Refugees in the Fashion Industry. An op-ed by Melissa Chaplin
It was October 2016 when a BBC Panorama investigation uncovered Syrian refugee children working in garment factories in Turkey, for high-street brands such as Marks and Spencer and ASOS. The documentary showed that there were children as young as 13 being forced to work 60 hour weeks for as little as 70p an hour.
As a group, refugees are particularly vulnerable to exploitation, as Peter McAlister, head of the Ethical Trading Initiative, has pointed out. They are often unfamiliar with the legal system of their host country and desperate for work, they may not speak the language of the country in which they find themselves and are likely to experience social isolation. Often, stringent laws surrounding what work they are able to do while seeking asylum can leave them unsupported and taking under the table jobs where they have no recourse if they are abused. Whilst modern day slavery is an issue throughout the fashion industry, the specific needs of refugees mean that it is worth considering those who find themselves in the garment industry as a unique group. Research repeatedly supports the notion that in order to integrate into their host countries, refugees need access to decent jobs and appropriate training, with the UNHCR highlighting this as a key area for improvement.
Turkey, which is the third largest exporter of garments and leather goods to Europe (eclipsed only by Bangladesh and China), has seen an influx of over three and a half million Syrian refugees – a number that has almost doubled since the Panorama investigation. Since the media furore surrounding the discovery of children working in some of the factories in 2016, the mainstream media has largely been quiet on this issue. So, what is the situation as it stands today, and what more needs to be done?
Later reports on the ongoing issue of refugee exploitation in the fashion industry showed some improvement from 2016, but continued to look bleak. In November 2017, the director of the Business and Human Rights Resource Centre (BHRRC) Phil Bloomer, commented that “Some high street fashion brands...have made progress in protecting workers, but too many, like Aldi, Asda and Topshop, are lagging way behind.” The International Labour Organisation (ILO) is currently engaged in a five-year plan (2017-2021) seeking to improve working conditions for refugees in the textile and garment industries in Turkey. This involves providing training, supporting job creation, and developing labour governance in this area. As a recent report from the ILO concluded however, modern day slavery is the biggest single crime industry in the world, and refugees are particularly likely to fall victim to it.
The best way forward for fashion is in nurturing the talent that many refugees can bring to the industry. As María Fernanda Espinosa Garcés, president of the UN General Assembly, stated: “The benefits of migration outweigh the challenges.” In November 2018, the Ministry of Labour in Jordan, another country which has had a large influx of refugees, ruled that refugees could set up home businesses in skilled work such as tailoring and handicrafts. The UNHCR acknowledges this as a good way to enable refugees to earn a decent living.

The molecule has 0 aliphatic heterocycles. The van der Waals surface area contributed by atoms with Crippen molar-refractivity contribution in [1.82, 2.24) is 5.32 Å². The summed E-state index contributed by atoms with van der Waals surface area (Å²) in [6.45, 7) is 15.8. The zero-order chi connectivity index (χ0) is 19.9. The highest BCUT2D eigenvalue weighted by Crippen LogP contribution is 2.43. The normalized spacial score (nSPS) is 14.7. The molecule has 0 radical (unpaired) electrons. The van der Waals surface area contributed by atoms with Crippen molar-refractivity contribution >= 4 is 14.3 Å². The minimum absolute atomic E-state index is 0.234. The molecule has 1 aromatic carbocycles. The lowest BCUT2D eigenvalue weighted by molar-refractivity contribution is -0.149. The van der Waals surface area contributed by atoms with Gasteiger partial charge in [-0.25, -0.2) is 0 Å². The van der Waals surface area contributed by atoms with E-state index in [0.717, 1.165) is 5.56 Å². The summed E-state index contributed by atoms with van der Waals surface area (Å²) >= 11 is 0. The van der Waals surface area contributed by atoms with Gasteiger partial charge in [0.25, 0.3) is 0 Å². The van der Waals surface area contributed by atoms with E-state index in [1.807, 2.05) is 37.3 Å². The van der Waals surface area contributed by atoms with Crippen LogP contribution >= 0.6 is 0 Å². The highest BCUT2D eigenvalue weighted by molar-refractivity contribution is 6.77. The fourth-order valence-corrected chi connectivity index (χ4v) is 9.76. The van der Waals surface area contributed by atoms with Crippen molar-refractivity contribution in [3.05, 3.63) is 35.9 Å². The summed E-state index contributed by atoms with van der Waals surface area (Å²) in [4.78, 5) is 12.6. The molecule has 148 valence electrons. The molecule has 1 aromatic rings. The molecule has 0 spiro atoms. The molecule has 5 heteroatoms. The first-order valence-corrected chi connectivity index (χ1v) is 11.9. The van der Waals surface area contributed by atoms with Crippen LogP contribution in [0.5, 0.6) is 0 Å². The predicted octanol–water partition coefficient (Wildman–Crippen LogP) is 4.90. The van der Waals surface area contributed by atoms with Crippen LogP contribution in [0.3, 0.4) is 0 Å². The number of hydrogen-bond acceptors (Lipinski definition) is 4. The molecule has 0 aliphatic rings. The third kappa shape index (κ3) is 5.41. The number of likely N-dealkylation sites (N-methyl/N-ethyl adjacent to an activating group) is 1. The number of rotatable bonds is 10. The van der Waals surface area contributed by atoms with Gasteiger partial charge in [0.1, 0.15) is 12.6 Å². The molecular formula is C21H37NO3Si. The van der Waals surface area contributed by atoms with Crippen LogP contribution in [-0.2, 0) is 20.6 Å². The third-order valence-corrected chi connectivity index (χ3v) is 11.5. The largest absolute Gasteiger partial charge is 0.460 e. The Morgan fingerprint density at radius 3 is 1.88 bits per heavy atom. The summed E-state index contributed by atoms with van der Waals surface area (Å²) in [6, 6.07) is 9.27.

Some brands are working hard to employ refugees in a way that is ethical, and views them as an asset rather than a burden. There are many refugees who are artisan craftspeople, who bring important skills to the industry. Beulah London are a couture brand who support women who have been trafficked in finding employment.
Birdsong London work with Heba, a charity that supports vulnerable migrant and refugee women through sewing and pattern cutting lessons. Birdsong pays the London living wage, and truly appreciates the abilities of their seamstresses. The Re:New Project provides sewing training to refugee women, then employs the graduates of the class. Blue Meets Blue is a luxury fashion brand emphasising the capacity of refugee designers and craftspeople to create beautiful clothes. In Chicago, Blue Tin Production is an initiative set up by activist Hoda Katebi seeking to empower refugee women through decent jobs manufacturing garments. They are expected to launch mid-2019.
While there remains a long way to go for the fashion industry to effectively support refugees and to eradicate endemic exploitation, it is promising that some progress has been made. The example of brands striving to treat refugee workers with compassion only underscores how the status quo of mistreatment and abuse by some companies is unacceptable. As consumers, we must demand more equitable treatment for refugees, and ensure that this issue is not allowed to slip off the radar.
Melissa Chaplin is a freelance fashion journalist specialising in ethical and sustainable fashion. She is also a PhD researcher in intercultural communication at Durham University. She can be found on Instagram at @melissaraechaplin.
Image: ‘Clothes in the Beulah London shop’ by Melissa Chaplin